Stuart Blog 2: Local reviews

Thursday, December 29, 2005

Local reviews

Another obvious component for a community portal will be a merchant database. I've been very determined to keep track of local restaurants online. Spatial organization and tagging were more important to me than rankings and reviews or other features so I moved from one mapping site to the next. I finally settled on something called Tagzania. Before Tagzania, I tried mygmaps, gmaptrack and I'm sure several that I'm forgetting. After I started using Tagzania, I tried CommunityWalk, JotSpot Tracker and Ning's Restaurant Reviews with Maps. I stuck with Tagzania mostly because it does what I need but partially because I felt locked in by the effort I'd already sunk into it. I currently have nearly 120 Cleveland area food businesses catalogued on Tagzania. (I do think about some things that don't fit in my mouth, by the way.)

But this isn't a reasonable long term solution for the problem of sharing restaurant reviews. For such a database to be really useful, reviews and rankings are necessary.

Kritx, Judy's Book, Yelp, DinnerBuzz, Zipingo and Lopico are all trying to aggregate user contributed reviews as the core of their business model. This is, of course, in addition, to Amazon's yellowpages and Yahoo's yellowpages which allow users to add reviews. These are just the ones that I found in a two minute search. I'm sure there are many more. And the best is yet to come. It is widely anticipated that Google is going to rollout search portals for cars, reviews, events, real estate, etc... Oodle is a newcomer to the so-called "vertical search space". Good luck to them avoiding being crushed between Google, Yahoo! and Amazon.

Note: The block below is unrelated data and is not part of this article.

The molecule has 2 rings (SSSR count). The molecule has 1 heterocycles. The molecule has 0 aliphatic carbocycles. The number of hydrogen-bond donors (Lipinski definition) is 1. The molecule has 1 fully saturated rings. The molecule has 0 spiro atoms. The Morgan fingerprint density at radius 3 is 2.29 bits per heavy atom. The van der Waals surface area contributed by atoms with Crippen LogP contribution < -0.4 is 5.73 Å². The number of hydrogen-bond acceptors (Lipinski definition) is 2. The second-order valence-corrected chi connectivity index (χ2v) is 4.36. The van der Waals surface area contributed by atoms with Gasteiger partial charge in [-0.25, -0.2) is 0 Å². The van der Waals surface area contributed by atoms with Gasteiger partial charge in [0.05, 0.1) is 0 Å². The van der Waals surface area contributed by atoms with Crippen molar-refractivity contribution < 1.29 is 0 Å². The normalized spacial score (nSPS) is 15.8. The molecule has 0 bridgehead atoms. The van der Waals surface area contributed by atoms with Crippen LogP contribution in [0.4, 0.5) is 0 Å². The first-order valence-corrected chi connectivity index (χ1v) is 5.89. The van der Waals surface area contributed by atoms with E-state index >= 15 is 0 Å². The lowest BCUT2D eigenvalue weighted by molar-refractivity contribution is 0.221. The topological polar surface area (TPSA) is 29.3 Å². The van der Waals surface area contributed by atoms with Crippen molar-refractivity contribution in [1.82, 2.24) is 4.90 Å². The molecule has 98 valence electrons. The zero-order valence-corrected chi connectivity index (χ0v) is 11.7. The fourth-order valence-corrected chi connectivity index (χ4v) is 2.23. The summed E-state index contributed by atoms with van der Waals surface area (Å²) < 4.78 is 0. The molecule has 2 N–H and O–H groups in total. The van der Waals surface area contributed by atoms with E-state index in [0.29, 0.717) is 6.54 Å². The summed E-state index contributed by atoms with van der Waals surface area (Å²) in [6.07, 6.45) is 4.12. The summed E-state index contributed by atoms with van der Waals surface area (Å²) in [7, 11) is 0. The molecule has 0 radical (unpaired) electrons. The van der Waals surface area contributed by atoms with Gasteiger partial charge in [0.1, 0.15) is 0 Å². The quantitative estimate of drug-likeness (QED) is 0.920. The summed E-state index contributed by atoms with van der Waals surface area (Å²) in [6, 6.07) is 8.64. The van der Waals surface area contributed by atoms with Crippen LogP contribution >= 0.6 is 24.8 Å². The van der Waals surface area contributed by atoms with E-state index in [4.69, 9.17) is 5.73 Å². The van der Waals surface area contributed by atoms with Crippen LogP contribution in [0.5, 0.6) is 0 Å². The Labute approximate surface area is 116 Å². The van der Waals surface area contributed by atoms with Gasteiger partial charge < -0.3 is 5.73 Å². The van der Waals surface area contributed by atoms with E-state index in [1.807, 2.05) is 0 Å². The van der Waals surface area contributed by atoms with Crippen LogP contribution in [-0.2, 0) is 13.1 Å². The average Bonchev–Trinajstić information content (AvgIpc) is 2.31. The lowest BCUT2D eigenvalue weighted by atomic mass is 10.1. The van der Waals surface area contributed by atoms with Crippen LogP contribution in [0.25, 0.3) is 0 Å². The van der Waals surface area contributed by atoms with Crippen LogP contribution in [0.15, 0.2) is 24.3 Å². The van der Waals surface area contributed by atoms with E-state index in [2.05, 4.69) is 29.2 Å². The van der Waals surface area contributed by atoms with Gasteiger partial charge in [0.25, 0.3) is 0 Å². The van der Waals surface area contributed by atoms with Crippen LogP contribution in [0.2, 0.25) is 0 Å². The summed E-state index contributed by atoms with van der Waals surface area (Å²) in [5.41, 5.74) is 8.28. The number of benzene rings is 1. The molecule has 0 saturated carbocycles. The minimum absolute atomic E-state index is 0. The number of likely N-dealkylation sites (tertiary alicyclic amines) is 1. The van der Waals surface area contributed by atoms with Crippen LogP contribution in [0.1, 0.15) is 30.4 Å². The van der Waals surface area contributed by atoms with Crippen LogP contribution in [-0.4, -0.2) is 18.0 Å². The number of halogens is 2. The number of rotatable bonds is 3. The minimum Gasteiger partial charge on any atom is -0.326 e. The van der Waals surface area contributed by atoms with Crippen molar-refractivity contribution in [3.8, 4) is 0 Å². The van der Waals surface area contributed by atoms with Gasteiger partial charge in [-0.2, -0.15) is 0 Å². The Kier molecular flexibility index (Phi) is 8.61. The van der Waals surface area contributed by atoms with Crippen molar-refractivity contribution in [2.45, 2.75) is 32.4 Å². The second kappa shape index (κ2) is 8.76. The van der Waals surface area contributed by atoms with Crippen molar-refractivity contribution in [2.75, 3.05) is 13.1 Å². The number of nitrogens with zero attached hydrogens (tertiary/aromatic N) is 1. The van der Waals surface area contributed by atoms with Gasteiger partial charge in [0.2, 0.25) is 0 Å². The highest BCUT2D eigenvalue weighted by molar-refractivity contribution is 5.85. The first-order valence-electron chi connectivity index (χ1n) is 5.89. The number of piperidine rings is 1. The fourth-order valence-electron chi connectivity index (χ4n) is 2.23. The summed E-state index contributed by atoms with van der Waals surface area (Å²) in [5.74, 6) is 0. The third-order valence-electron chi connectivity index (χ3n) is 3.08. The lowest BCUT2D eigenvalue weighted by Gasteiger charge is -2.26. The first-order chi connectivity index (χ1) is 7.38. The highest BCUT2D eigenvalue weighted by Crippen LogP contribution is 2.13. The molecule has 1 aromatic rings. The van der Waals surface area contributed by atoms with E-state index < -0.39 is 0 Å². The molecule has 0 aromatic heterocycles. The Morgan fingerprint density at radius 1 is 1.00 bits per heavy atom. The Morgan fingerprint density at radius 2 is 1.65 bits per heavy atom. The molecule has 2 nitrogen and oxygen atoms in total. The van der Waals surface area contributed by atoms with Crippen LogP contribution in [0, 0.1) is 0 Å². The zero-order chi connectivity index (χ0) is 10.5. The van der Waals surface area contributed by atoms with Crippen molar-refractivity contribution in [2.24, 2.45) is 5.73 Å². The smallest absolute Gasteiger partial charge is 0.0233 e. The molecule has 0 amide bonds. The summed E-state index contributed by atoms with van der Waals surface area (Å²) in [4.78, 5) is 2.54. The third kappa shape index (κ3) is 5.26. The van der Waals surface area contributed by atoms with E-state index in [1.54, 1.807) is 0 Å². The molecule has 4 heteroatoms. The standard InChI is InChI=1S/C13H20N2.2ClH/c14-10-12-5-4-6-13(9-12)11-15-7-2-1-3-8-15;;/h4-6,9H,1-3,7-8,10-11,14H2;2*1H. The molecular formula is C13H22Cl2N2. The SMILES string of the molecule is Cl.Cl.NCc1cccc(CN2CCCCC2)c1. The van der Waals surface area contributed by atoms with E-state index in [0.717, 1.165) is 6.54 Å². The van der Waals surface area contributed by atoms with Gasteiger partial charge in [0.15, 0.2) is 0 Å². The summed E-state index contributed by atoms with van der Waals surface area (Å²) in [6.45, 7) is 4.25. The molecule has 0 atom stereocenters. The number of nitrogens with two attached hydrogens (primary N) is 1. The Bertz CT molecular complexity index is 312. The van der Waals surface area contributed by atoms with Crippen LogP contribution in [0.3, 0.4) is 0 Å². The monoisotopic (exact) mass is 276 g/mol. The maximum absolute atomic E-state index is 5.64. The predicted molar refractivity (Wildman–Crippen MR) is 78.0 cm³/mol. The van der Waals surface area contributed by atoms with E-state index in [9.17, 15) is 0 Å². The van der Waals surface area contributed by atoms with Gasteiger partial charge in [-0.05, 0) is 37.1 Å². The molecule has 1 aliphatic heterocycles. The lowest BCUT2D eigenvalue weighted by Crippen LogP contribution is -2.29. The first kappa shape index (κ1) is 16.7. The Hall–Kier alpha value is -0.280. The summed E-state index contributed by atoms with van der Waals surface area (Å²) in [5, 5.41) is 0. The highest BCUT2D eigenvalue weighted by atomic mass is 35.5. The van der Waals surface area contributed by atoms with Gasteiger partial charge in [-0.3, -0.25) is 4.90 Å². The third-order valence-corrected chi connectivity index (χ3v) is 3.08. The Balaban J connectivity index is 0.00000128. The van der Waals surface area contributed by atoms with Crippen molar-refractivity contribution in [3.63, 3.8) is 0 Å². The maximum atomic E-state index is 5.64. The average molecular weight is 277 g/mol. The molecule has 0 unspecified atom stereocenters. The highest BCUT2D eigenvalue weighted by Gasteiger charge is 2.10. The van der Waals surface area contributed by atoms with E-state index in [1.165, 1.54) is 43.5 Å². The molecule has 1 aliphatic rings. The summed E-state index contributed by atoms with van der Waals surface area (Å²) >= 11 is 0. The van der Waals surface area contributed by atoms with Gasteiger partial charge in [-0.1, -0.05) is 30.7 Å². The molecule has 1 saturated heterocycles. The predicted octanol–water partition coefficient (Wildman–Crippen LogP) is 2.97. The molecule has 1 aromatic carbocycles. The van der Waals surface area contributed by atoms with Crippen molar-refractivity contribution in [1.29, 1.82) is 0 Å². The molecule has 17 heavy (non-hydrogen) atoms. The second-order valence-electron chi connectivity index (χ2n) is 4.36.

There were 12 user contributed reviews posted on Judy's book for the Cleveland area just today. I was very surprised to see that. Unfortunately, Judy's Book doesn't seem to accept the open philosophy that's required in CleveWiki but it does show that users are enthusiastic about sharing their information.

Kritx, Yelp and Dinnerbuzz all seem to "get" the open philosophy. One big advantage of Kritx is that it will collect your review from wherever you keep it. It relies on microformats. Users post reviews in their own web spaces in a format that a computer can uderstand but at the same time is easy for human's to generate and to read.

Kritx appears to be in a very early stage of development. Yelp and Dinnerbuzz both seem to be more developed. Yelp has the advantage of covering all categories of merchants in addition to restaurants. Yelp also appears to have ambitious plans for future growth. Dinnerbuzz frees your data up in an RSS feed and it's stored in the hReview microformat. Yelp also offers RSS feeds.

My recommendation would be a mix of kritx and dinnerbuzz. Working with kritx will be great for users who want complete control over their reviews. They can post reviews on their own blogs and they'll be perfectly prepared for web 3.0 when vertical search engines suck and aggregate all of their content. In the mean time, others can use Dinnerbuzz without worrying about a web space to store their reviews.

It's a lot more work than just setting up a wiki page called ClevelandRestaurants and letting everyone loose. That's okay with me because I don't really have the expertise to do that work anyway. But I hope that someone will decide that the work is really worth it to create a richer more useful experience at CleveWiki.


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